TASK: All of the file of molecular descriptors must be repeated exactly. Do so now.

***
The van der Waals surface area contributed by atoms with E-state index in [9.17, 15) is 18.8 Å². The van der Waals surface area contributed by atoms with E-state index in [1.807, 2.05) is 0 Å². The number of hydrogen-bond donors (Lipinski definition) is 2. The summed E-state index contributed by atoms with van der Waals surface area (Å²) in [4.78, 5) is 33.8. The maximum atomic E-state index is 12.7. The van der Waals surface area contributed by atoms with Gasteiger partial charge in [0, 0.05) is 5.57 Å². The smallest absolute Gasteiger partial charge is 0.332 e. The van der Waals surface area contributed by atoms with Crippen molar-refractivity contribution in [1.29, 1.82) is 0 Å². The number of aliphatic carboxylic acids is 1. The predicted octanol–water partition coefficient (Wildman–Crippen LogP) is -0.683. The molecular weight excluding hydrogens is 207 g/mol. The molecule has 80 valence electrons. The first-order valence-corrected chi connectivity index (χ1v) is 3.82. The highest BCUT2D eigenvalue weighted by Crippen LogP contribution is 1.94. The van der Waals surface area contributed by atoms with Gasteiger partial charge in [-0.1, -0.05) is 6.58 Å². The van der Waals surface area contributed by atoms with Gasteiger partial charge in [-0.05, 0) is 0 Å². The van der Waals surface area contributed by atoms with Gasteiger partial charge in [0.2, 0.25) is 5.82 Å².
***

The van der Waals surface area contributed by atoms with E-state index in [9.17, 15) is 18.8 Å². The van der Waals surface area contributed by atoms with E-state index in [1.807, 2.05) is 0 Å². The number of hydrogen-bond donors (Lipinski definition) is 2. The summed E-state index contributed by atoms with van der Waals surface area (Å²) in [4.78, 5) is 33.8. The maximum atomic E-state index is 12.7. The van der Waals surface area contributed by atoms with Gasteiger partial charge in [0, 0.05) is 5.57 Å². The smallest absolute Gasteiger partial charge is 0.332 e. The van der Waals surface area contributed by atoms with Crippen molar-refractivity contribution in [1.29, 1.82) is 0 Å². The number of aliphatic carboxylic acids is 1. The predicted octanol–water partition coefficient (Wildman–Crippen LogP) is -0.683. The molecular weight excluding hydrogens is 207 g/mol. The molecule has 80 valence electrons. The first-order valence-corrected chi connectivity index (χ1v) is 3.82. The highest BCUT2D eigenvalue weighted by Crippen LogP contribution is 1.94. The van der Waals surface area contributed by atoms with Gasteiger partial charge in [-0.1, -0.05) is 6.58 Å². The van der Waals surface area contributed by atoms with Gasteiger partial charge in [-0.05, 0) is 0 Å². The van der Waals surface area contributed by atoms with Gasteiger partial charge in [0.2, 0.25) is 5.82 Å².